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In Re Marriage of Popovich

OPINION FILED NOVEMBER 20, 1986.

IN RE MARRIAGE OF BERNICE L. POPOVICH, PETITIONER-APPELLEE, AND CHARLES F. POPOVICH, RESPONDENT-APPELLANT.


Appeal from the Circuit Court of Macoupin County; the Hon. John W. Russell, Judge, presiding.

JUSTICE WEBBER DELIVERED THE OPINION OF THE COURT:

Respondent appeals from the post-judgment order of the circuit court of Macoupin County which awarded maintenance to petitioner. The appeal presents what appears to be a question of first impression in this State. The judgment of dissolution contained neither a reservation of maintenance nor did it contain an express waiver of the same. The issue then becomes whether there exists in the trial court any authority to award maintenance in a post-judgment proceeding.

The facts of the case are not in dispute. Petitioner obtained a judgment of dissolution of marriage in August 1982. It was not a default case, and both parties were represented by counsel. There had apparently been extended negotiations over property settlement, visitation, child support, and other derivative matters. The parties then arrived at an agreement.

No written agreement as such appears in the record. Rather, at the hearing on property settlement, child support, and custody, petitioner's counsel stated to the court:

"Yes, your honor, basically the basics for the agreement is a property settlement, separation [sic] of property settlement agreement which I prepared some time ago which the parties were never able to completely come to accord about and it forms a nucleus agreement which they were able to reach while waiting for this case to be called."

Counsel then recited orally to the court the various provisions of the agreement. The only reference in his recital to the question of maintenance was a single sentence as follows:

"There was a question about maintenance but my client is now employed and so that is not an issue at this particular time."

The court then asked both petitioner and respondent if counsel's recital was in accordance with their respective understandings of the agreement, and both answered in the affirmative.

The written judgment order which followed incorporated counsel's recitation, but it contains no provision concerning maintenance — neither allowed, nor denied, nor waived, nor reserved. It was approved by both counsel.

About three years later in August 1985, petitioner filed a petition for modification in three counts. Two of the counts are not at issue in the instant appeal, having been settled below. The third count sought permanent periodic maintenance, alleging in pertinent part that respondent's income, assets, and earning potential greatly exceeded those of petitioner.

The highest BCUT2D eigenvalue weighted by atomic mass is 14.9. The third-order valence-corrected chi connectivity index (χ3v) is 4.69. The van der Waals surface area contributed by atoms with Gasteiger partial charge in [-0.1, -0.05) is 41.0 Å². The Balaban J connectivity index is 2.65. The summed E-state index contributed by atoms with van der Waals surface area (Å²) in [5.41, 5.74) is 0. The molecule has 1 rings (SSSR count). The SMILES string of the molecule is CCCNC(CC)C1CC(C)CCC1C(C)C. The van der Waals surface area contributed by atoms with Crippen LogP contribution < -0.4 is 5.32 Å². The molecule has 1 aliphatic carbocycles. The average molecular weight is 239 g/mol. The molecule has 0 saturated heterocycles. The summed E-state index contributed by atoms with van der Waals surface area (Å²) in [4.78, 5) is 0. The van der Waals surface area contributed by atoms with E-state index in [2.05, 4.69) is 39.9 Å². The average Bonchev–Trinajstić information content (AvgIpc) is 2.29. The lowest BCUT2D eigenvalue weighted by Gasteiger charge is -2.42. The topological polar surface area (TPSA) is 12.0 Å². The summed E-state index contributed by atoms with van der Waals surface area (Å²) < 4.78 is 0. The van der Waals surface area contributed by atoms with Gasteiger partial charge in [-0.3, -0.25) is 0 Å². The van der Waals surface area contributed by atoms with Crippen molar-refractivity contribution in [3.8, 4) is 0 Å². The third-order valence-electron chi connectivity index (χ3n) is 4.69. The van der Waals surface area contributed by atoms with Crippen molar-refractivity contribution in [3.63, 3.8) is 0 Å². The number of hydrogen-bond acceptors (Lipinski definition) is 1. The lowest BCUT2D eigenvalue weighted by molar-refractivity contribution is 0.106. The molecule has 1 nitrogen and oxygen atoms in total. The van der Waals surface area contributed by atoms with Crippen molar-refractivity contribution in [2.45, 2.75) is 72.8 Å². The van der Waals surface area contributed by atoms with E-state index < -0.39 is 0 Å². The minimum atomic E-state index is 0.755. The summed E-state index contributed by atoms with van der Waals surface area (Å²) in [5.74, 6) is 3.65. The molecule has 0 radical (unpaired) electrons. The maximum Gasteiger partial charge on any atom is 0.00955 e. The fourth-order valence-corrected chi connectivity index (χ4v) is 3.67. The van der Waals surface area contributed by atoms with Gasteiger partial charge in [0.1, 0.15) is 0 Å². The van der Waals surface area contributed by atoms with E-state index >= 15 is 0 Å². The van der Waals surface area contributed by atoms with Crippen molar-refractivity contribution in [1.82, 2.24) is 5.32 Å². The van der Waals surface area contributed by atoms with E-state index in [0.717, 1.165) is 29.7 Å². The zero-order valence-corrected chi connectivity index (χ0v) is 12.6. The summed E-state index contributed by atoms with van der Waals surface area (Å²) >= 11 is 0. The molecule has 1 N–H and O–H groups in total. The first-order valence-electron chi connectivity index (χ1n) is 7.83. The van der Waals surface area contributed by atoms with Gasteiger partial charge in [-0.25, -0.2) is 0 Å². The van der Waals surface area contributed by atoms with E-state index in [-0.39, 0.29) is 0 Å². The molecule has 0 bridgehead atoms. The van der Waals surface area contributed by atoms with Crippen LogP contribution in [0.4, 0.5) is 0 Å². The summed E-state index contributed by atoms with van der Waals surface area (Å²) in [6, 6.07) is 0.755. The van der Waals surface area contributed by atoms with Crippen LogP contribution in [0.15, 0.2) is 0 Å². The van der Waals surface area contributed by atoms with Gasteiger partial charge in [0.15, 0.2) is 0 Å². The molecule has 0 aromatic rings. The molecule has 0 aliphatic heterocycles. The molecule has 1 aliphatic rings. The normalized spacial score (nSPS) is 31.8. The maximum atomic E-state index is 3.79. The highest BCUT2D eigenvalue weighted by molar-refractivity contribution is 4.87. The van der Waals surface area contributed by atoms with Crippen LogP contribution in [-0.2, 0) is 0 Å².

Respondent moved to dismiss count III at the conclusion of the hearing on the petition to modify. The argument was twofold: (1) that the court lacked jurisdiction to enter an award of maintenance, and, alternatively, (2) that petitioner failed to establish by the manifest weight of the evidence that she was entitled to maintenance. The court took the matter under advisement and requested memoranda of authority from counsel on the subject of jurisdiction. Thereafter, extensive memoranda were submitted; the court found that it did have jurisdiction, and the court entered an order for periodic permanent maintenance in favor of petitioner of $300 per month. A post-trial motion was filed by respondent and again extensive memoranda were submitted by counsel. The court denied the motion, and this appeal followed.

Respondent raises three issues on appeal: (1) the jurisdiction of the trial court; (2) failure of the petition to modify to state a cause of action under section 510(a) of the Illinois Marriage and Dissolution of Marriage Act (the Act) (Ill. Rev. Stat. 1985, ch. 40, par. 510(a)); and (3) manifest weight of the evidence.

The general rule is that when a judgment of dissolution has been entered and becomes final and such a judgment does not award maintenance to a wife, she may not at a subsequent time seek maintenance. An exception exists where the right to do so is afforded by statute. (See generally 27A C.J.S. Divorce sec. 231 (1959).) A specific exception exists in the Act in the case of judgments where the court lacks personal jurisdiction. (Ill. Rev. Stat. 1985, ch. 40, par. 504(a); see Larson v. Larson (1954), 2 Ill.2d 451, 118 N.E.2d 433 (interpreting a similar provision in the prior Divorce Act (Ill. Rev. Stat. 1953, ch. 40, par. 19)).) Since the instant case is not of such a nature, this provision is inapplicable but serves to indicate that maintenance is not absolutely barred under the Act in all instances.

More apropos to the disposition in the instant case is section 502 of the Act (Ill. Rev. Stat. 1985, ch. 40, par. 502) since we are dealing with an ...


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